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The Tampa Tribune (Florida)
One year ago, 2-year-old Armani Pierce was found by a Tampa police dive team in about six feet of water off an algae-covered bank on the Hillsborough River at Temple Crest Park.
The family was at the park for football practice for his brother and cheerleading practice for his sister. The toddler drowned after slipping from his mother's sight.
The Aug. 13 drowning started a months-long process of city officials and residents searching for ways to better protect children at the waterfront park, which is a popular site for youth recreational activities.
The discussion included fencing off the water's edge, but that was discarded as impractical. The river stretches along the entire park; a fence would block access for anyone who wanted to fish or sit near the water. City officials also worried it would set a precedent, and they would have to install fencing at all waterfront parks in Tampa.
Councilman Frank Reddick, whose district includes Temple Crest Park, worked with the parks department on ways to address the issue. "The idea of fencing off Temple Crest Park came up but was rejected by the community," he said.
"They want to have free access to the river," Reddick said. "You have a lot of people who go fishing. It would have blocked access to the river."
The solution was relatively low-tech but not satisfactory to everyone.
The city's parks and recreation department recently planted two rows of shrubs that stretch 60 to 100 feet at Temple Crest Park, 8116 N. 37th St. The shrubs are not in the area where Armani drowned.
The shrubs were planted between a softball field and the river, and in a year or so will have grown enough to create a hedge that should prevent balls from rolling into the river where children might chase after them, said Greg Bayor, the city's parks and recreation director.
"I think the concept is great," said Bayor, who said the city did extensive research after the drowning on ways to make the park safer. "And it will look great."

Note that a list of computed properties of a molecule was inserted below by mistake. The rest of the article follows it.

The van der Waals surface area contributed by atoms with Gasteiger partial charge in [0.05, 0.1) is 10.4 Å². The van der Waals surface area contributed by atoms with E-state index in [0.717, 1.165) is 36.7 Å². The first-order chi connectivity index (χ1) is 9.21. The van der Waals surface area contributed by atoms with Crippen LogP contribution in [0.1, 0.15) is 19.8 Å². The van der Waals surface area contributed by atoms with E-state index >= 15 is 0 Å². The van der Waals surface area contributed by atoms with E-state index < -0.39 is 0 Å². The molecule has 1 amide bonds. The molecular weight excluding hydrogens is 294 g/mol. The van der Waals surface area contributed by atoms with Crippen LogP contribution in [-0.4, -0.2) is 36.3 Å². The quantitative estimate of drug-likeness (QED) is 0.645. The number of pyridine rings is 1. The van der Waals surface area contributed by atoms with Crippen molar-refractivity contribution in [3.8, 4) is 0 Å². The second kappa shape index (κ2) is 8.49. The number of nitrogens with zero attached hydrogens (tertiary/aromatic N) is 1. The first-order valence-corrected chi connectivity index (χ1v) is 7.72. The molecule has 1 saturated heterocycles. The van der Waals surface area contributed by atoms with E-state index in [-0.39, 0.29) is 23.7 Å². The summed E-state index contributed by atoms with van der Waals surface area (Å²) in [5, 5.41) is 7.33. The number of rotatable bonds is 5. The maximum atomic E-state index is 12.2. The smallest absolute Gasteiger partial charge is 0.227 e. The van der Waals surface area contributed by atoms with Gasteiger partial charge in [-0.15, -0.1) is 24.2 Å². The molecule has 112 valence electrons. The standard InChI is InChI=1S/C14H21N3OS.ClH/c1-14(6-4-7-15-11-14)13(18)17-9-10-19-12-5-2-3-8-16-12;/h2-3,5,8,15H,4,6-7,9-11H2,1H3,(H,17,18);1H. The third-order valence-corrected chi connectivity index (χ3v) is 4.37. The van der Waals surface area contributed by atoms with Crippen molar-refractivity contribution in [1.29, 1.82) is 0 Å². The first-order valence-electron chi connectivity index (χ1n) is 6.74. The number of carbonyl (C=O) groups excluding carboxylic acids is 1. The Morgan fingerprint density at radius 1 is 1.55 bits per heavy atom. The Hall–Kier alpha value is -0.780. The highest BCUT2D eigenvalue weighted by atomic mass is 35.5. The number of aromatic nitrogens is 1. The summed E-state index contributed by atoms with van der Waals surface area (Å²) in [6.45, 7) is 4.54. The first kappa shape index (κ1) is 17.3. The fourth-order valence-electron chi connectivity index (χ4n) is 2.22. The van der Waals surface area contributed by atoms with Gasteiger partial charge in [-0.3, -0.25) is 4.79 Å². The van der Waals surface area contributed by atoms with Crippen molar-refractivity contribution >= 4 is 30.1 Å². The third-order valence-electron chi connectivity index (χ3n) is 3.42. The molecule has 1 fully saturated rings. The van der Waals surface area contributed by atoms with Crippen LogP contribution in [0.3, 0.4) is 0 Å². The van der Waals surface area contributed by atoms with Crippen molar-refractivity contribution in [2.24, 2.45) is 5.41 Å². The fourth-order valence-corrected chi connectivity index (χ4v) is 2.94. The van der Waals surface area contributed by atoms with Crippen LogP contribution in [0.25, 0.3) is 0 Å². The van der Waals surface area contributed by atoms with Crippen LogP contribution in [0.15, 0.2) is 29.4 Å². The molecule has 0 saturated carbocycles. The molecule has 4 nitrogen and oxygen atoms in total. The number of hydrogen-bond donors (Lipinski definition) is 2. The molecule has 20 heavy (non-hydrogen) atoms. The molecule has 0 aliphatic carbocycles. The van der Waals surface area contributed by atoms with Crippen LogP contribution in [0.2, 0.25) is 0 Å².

The city is doing the same thing at Robles Park and Williams Park, Bayor said.
"Because the plants are still small, the city will install a temporary fence at Temple Crest Park," Bayor said.
"We tried to find something that is pleasing and enhancing the park," Bayor said. "I would have preferred an instant wall right now."
Morgan Johnson, head coach for the Mighty Ravens flag football team that practices at the park, said he likes the hedge idea. He thinks, though, the city should have done more.
"I think they should have put fences," Johnson said. "At least over there where the baby drowned. If there was a fence, the baby would have been here right now."
Parent Marquita Shepherd has an 8-year-old and 5-year-old who play with the Mighty Ravens.
She said she doesn't bring her 2-year-old son to the field because he's so active it would be hard to monitor him.
She says she welcomes the plants but, like Johnson, she would have liked to have seen a fence in the area where Armani drowned.
"They should have put a fence for the safety of the kids," Shepherd said. "For every child, not just the football players."
On a recent early evening, more than 200 youth football players, cheerleaders, coaches and parents were at Temple Crest Park.
The Mighty Ravens, formerly the Tampa Bay Ravens youth football team, has changed its practice routine since the drowning, said Reggie Reaves, the team's vice president.
"Last year, teams from different divisions practiced on two fields, one north of the river and one east of the water," he said. "Now, all the teams practice east of the water."
It's a large practice area made larger because the softball field has been covered with grass.
"I want to be able to see every kid in my organization," Reaves said.
Reaves said he is happy with how the city has tried to improve safety since the drowning.
"I'm good with it," said Reaves, 50.
The city is making sure everybody else can enjoy this park.
It's a community park. It's not just us.